It always amazes me how just a few simple ingredients can be transformed into a dish that is so decadent and satisfying. The secret to a great French Onion Soup is to let the onions slowly caramelize until they are soft, golden and sweet. I adapted this recipe from a Williams Sonoma version and it received great reviews at last night's dinner party.
2 1⁄2 lb. yellow onions
3 Tbs. unsalted butter
1 Tbs. canola oil
Pinch of sugar
Salt and freshly ground pepper, to taste
2 cups light red or dry white wine
6 cups beef stock
1 can beef consomme'
1 bay leaf
1 bay leaf
2 t. dried thyme
6 slices coarse country bread, each 1 1⁄2 inches thick
3 cups shredded Gruyère cheese (Please don't use Swiss!)
Using a mandoline or sharp knife, thinly slice the onions lengthwise. Set aside.
In a large, heavy pot over medium-low heat, melt the butter with the oil. Add the onions, cover and cook, stirring occasionally, adding the sugar and seasoning with salt and pepper, until the onions are meltingly soft, golden and lightly caramelized, 25 to 30 minutes.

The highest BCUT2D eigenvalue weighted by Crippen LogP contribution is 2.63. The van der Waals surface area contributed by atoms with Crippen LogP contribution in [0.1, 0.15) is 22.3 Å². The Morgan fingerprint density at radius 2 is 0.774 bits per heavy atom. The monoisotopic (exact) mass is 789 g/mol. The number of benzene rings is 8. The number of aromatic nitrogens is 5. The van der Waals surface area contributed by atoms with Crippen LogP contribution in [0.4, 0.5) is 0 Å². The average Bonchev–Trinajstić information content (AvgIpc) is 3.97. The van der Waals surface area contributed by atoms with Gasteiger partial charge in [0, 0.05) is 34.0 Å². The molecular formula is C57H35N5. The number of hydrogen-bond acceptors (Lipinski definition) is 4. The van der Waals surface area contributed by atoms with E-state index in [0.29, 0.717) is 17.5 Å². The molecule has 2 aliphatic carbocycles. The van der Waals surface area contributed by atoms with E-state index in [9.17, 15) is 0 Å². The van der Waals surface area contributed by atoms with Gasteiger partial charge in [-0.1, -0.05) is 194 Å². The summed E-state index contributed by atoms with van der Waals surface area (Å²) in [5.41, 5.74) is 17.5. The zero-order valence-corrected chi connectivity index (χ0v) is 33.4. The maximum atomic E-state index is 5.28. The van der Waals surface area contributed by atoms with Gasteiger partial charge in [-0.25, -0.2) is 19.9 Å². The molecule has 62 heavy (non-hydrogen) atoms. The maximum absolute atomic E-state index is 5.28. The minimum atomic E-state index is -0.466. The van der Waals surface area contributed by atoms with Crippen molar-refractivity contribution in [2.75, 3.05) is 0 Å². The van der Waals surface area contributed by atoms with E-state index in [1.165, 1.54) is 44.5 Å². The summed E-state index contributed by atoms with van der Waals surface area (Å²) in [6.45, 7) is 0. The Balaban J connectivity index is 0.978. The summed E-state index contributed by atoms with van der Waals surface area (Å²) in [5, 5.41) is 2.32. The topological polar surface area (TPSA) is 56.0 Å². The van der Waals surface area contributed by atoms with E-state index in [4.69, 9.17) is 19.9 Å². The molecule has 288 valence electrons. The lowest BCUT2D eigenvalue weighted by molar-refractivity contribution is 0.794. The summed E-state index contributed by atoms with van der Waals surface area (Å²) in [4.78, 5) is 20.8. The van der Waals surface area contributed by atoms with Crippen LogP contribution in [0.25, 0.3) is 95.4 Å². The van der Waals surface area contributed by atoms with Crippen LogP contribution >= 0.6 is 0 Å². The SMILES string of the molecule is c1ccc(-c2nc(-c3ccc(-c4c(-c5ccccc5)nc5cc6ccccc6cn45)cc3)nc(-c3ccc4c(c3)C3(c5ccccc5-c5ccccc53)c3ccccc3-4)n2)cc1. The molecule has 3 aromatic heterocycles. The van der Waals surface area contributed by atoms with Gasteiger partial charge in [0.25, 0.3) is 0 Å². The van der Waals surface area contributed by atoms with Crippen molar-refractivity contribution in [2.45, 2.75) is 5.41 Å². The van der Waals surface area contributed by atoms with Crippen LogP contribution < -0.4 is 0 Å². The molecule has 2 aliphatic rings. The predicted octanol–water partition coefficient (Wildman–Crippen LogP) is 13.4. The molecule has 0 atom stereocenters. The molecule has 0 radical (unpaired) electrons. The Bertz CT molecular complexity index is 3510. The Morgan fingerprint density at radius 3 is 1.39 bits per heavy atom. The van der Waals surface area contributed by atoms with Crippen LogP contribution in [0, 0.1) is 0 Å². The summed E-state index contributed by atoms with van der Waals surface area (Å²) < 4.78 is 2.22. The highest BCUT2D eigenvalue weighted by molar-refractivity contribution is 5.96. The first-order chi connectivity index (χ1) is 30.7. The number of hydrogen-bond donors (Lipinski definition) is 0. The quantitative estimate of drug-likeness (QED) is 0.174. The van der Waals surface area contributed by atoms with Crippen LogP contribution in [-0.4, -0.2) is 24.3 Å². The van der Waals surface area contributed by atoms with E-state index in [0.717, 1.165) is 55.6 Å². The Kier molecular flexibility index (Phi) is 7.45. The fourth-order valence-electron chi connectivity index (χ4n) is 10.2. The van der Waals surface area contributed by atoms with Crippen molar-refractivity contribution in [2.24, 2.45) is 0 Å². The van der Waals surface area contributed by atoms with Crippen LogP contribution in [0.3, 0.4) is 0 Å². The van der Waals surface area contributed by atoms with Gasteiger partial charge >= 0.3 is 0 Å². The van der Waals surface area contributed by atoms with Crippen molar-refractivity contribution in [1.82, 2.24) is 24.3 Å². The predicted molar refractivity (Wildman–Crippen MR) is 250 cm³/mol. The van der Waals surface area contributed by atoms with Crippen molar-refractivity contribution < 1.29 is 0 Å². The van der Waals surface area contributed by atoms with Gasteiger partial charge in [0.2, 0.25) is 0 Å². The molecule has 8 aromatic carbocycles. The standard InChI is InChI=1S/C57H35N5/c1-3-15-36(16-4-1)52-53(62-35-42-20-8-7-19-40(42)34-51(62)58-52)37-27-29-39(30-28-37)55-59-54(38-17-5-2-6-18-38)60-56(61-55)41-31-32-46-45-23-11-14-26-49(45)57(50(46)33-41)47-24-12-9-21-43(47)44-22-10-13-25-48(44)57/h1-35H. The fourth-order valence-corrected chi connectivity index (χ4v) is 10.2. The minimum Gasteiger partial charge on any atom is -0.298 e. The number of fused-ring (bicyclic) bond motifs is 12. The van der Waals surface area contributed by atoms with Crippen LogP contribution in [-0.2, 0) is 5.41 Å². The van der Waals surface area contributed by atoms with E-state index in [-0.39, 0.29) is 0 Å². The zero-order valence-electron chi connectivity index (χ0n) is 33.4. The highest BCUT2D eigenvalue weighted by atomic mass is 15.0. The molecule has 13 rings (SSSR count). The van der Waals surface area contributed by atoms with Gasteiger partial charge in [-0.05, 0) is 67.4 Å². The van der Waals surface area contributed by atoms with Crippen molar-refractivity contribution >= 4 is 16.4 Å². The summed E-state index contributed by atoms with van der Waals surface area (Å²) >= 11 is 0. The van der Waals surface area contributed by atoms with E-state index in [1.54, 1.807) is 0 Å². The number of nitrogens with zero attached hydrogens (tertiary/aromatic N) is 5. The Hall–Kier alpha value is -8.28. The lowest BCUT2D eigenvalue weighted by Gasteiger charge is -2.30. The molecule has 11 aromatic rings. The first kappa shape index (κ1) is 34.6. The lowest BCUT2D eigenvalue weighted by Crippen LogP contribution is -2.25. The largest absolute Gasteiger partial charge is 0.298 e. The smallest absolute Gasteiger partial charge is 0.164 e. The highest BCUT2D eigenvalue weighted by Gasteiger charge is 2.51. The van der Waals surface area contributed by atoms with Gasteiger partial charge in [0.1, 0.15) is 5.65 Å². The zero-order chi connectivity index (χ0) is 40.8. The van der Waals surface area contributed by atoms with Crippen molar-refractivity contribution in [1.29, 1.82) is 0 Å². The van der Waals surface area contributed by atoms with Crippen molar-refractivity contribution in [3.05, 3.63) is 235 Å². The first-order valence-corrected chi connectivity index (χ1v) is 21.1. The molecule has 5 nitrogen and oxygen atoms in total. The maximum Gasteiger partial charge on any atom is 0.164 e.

Add the wine, increase the heat to high and cook until the liquid is reduced by about half, 8 to 10 minutes. Add the stock, consomme, bay leaf and thyme, reduce the heat to medium-low and let the soup simmer, uncovered, until it is dark and fully flavored, about 45 minutes. If the liquid is evaporating too quickly and the soup seems to taste too strong, add a little water, then cover the pot and continue cooking.
Just before serving, preheat an oven to 400° F. Arrange the bread slices on a baking sheet and toast, turning once, until golden on both sides, 3 to 5 minutes per side. Remove from the oven and set aside.
Remove the bay leaf from the soup and discard. Arrange 6 ovenproof soup bowls on a baking sheet and ladle the hot soup into the bowls. Place a piece of toast on top of each bowl and sprinkle evenly with the cheese. Bake until the cheese melts and the toasts are lightly browned around the edges, 10 to 15 minutes. Serve immediately.